Why Are We Not Then Content?

The Word says that we are not content simply because we do not seek contentment in the fulfillment of a relationship with our Lord and Savior. Instead, we seek fulfillment in things, in power and in possessions. The Bible tells us that in the last days, the need and the greed will become so intense, that as Christians, we will be bombarded by worldly systems that tell us how to satiate our fleshly desires. In 2 Timothy 3:2a, we read:

“For people will be lovers of self and [utterly] self-centered, lovers of money and aroused by an inordinate [greedy] desire for wealth, proud and arrogant and contemptuous boasters…”.

We are reminded that this is what the enemy of God says to us as he whispers in our ears, tempting us to lose our sense of well-being. We must possess this or that to be truly happy. We must strive after this achievement, that goal, in order to be satisfied. We must "have" what our neighbors have so that we will feel as if we have arrived, made it, scaled to the top of the world whereby our worth is assessed in power, position or possessions.

John MacArthur, pastor of Grace Community Church, writes about the secret of contentment in one of his Grace To You devotionals. In this short devotional, Pastor MacArthur says that there are six things we must do to "practice" contentment. These six things are:
  1. Give thanks in all things (1 Thess. 5:18; Eph. 5:18)
  2. Rest in God's providence and care (Rom. 8:28, 1 Pet. 4:12-13)
  3. Learn to be satisfied with less (1 Tim 6:6)
  4. Learn to live above the circumstances of life (2 Cor. 12:9-10)
  5. Learn to live relying on God's power and His provision (Heb. 13:5, Eph. 3:16)
  6. Devote your time to the well-being of others (Phil. 2:3-4)
MacArthur writes, "A self-centered man is a discontented man." I think this is the crux of the problem when it comes to being discontented in life. We, as human beings, flawed and faulty flesh, are naturally (in our fallen state) self-centered. We want the world and everything in it to circle around us. We want to be worshipped, and we want others to bow down to us, to give to us everything we desire. This is the world we know today, whereby we see selfishness, narcissism, and idolatry at an all-time high. The world systems are turning inward, catering to the well-being of man, and in that way, the focus becomes on satisfying the inner longings, desires, and hungering that exist as a result of sin.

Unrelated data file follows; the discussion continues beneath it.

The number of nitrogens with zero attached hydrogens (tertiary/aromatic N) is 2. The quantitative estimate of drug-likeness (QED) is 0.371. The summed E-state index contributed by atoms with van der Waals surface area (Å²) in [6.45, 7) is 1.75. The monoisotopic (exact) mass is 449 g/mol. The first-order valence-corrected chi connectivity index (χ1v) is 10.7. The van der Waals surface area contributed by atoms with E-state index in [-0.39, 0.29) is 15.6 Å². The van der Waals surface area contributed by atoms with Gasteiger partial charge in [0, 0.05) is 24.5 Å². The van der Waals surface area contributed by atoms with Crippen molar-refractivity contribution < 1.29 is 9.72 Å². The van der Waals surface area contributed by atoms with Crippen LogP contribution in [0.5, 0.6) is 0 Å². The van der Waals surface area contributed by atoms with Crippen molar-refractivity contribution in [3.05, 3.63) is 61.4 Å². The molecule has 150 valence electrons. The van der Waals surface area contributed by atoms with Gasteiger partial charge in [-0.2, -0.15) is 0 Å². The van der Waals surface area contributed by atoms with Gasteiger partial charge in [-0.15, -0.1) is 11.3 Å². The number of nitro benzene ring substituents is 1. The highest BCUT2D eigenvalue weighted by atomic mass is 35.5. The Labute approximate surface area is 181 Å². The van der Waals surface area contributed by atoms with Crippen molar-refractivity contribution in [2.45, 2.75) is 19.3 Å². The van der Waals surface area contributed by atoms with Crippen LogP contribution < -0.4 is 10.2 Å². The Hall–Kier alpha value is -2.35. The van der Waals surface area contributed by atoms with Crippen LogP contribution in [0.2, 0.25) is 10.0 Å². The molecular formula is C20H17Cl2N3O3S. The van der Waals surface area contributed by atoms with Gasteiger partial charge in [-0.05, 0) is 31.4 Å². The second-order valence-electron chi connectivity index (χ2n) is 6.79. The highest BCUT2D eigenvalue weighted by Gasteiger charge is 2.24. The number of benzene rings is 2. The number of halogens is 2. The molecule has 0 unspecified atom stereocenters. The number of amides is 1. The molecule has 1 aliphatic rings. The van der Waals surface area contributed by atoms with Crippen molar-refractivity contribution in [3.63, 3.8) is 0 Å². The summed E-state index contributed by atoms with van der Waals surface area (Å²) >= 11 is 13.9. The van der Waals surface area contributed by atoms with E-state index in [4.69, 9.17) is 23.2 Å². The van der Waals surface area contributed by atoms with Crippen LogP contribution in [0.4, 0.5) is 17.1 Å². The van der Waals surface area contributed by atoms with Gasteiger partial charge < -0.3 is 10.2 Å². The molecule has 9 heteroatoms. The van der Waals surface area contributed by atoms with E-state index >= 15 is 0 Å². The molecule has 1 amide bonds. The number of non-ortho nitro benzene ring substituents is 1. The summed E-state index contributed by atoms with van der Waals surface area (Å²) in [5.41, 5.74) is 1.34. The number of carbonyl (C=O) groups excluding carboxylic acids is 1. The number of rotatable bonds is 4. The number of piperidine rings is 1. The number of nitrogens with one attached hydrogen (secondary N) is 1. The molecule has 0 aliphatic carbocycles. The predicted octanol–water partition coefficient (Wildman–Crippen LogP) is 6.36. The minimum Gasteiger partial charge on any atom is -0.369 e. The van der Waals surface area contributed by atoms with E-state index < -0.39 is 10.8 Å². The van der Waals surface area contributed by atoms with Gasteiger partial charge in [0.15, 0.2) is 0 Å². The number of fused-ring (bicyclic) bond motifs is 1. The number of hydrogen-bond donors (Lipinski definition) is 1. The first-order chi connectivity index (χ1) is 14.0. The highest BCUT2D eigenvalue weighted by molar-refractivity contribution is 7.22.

On the contrary, as Christians, we are no longer bound to those fleshly desires. We have been liberated from our sinful pit, and are able to walk in the freedom that comes with being born again. But, it is difficult to live free from sin and selfishness when the world screams at you, tells you at each turn that it is "best," "right," and "good" to think about your own needs above those of other people. The Word tells us otherwise. Paul encourages this mindset in Phil. 2:3-4, "Let nothing be done through selfish ambition or conceit but in lowliness of mind let each esteem others better than himself. Let each of you look out not only for his own interests, but also for the interests of others." He reminds us in 1 Timothy 6:6, "Now godliness with contentment is great gain. For we brought nothing into this world, and it is certain we can carry nothing out. And having food and clothing, with these we shall be content."